Do you ever wish time with your children would slow down? That you could press pause on this moment in your life?
This week my youngest baby has been learning to stand up. She’s thrilled with it – she stands carefully, laughs and claps her hands. And I feel ridiculously proud of her. “Look, everyone,” I say multiple times a day, “she’s standing up!!”
I’ve been celebrating the milestone. But, of course, it also makes me sigh a little – she’s growing up so fast…
Surprised by sadness
Life with young children involves a lot of laughing, a fair amount of raising your eyebrows, and a continuous wiping of sticky hands/runny noses.
It also involves a surprising amount of sadness and poignancy.
There’s nothing tragic for me to report; no secret illnesses. Just run of the mill, wonderful, precious children. So why so sad?
I don’t think it’s just me, although I admit I have the ability to sniff out a sad story in the sweetest fairy tale.
These are things I hear a lot about life with little ones:
- they grow up so fast
- blink and you’ll miss it
- just enjoy this time because it doesn’t last forever
- they’ll have left home before you know it
It triggers a sense of panic in me.
I recently saw a blog post saying something along the lines of “You get 18 summers with your child – make sure you don’t squander them!” Or how about this one: “Childhood has 936 Saturdays – make each one count!” Pressure, anyone?
Childhood: The Golden Age?
This is the message I’m hearing about childhood:
This is The Golden Age. You don’t want to miss it (or mess it up). Be careful or you’ll regret it.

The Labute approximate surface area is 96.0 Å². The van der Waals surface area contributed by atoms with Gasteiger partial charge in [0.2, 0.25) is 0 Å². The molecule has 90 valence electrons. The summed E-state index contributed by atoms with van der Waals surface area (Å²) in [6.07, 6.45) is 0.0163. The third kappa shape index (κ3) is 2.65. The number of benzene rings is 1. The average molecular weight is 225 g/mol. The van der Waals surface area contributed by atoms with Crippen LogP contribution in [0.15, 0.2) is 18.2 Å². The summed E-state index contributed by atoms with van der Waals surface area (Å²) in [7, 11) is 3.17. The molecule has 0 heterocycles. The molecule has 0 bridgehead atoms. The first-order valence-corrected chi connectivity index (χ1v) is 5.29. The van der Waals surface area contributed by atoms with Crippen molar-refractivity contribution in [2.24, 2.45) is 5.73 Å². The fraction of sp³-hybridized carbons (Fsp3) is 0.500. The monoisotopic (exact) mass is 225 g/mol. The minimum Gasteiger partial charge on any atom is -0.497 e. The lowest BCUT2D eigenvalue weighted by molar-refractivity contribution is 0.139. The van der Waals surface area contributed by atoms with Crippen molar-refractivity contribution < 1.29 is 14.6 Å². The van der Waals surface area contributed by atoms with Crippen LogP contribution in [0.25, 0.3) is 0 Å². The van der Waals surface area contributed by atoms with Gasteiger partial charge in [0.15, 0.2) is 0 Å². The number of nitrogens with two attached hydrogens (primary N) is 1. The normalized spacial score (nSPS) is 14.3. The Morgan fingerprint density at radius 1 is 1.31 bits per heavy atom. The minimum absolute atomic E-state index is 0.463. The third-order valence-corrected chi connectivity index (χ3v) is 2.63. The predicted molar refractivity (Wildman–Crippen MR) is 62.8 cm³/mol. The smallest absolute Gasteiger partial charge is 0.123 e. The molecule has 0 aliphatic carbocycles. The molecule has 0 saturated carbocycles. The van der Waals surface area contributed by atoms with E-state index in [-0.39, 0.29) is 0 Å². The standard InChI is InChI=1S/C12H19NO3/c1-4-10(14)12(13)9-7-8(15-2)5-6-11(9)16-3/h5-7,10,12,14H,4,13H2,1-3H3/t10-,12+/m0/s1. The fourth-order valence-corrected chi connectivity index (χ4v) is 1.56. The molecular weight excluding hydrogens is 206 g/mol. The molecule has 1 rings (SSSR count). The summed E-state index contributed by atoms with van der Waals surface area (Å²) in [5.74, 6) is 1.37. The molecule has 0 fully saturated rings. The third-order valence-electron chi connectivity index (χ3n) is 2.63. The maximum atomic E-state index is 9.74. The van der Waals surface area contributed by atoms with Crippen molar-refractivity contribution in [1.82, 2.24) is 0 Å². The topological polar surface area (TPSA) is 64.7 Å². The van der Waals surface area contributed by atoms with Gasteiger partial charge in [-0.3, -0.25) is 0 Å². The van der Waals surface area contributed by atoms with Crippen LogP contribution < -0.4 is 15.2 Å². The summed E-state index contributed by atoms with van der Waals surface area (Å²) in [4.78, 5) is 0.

I’ve been challenged recently to wonder, is this really a Christian way of thinking? Is this really how the Bible views childhood?
Is this really the Golden Age, when the kids are cute and fluffy in the mornings, and it’s all down hill from here?
The Bible and growing up
1. The Bible has a positive view of growing up
The most obvious example is Jesus. Jesus grew up, and it was a good thing. Matthew’s Gospel says when the family returned home from their trip to Jerusalem… “and Jesus increased in wisdom and in stature and in favor with God and man”.
The Bible talks a lot about raising children – in the sense of bringing them up, teaching them and imparting wisdom to them.
“And these words that I command you today shall be on your heart. You shall teach them diligently to your children, and shall talk of them when you sit in your house, and when you walk by the way, and when you lie down, and when you rise.” Deuteronomy 6:7
The book of Proverbs is full of wisdom for us to teach our children and at the heart of it is this: “The fear of the Lord is the beginning of wisdom”. Proverbs 1:7
The biblical expectation is that a child who learns that the fear of the Lord is the beginning of wisdom, will be an adult who knows that the fear of the Lord is the beginning of wisdom.
Growing up in the Lord is a good thing. Maturation of body and spirit is a good thing.
I loved hearing my children first learn to say my name, but I love hearing them say thank you to God for His many blessings. I love hearing them growing in wisdom. I’m looking forward to more of that.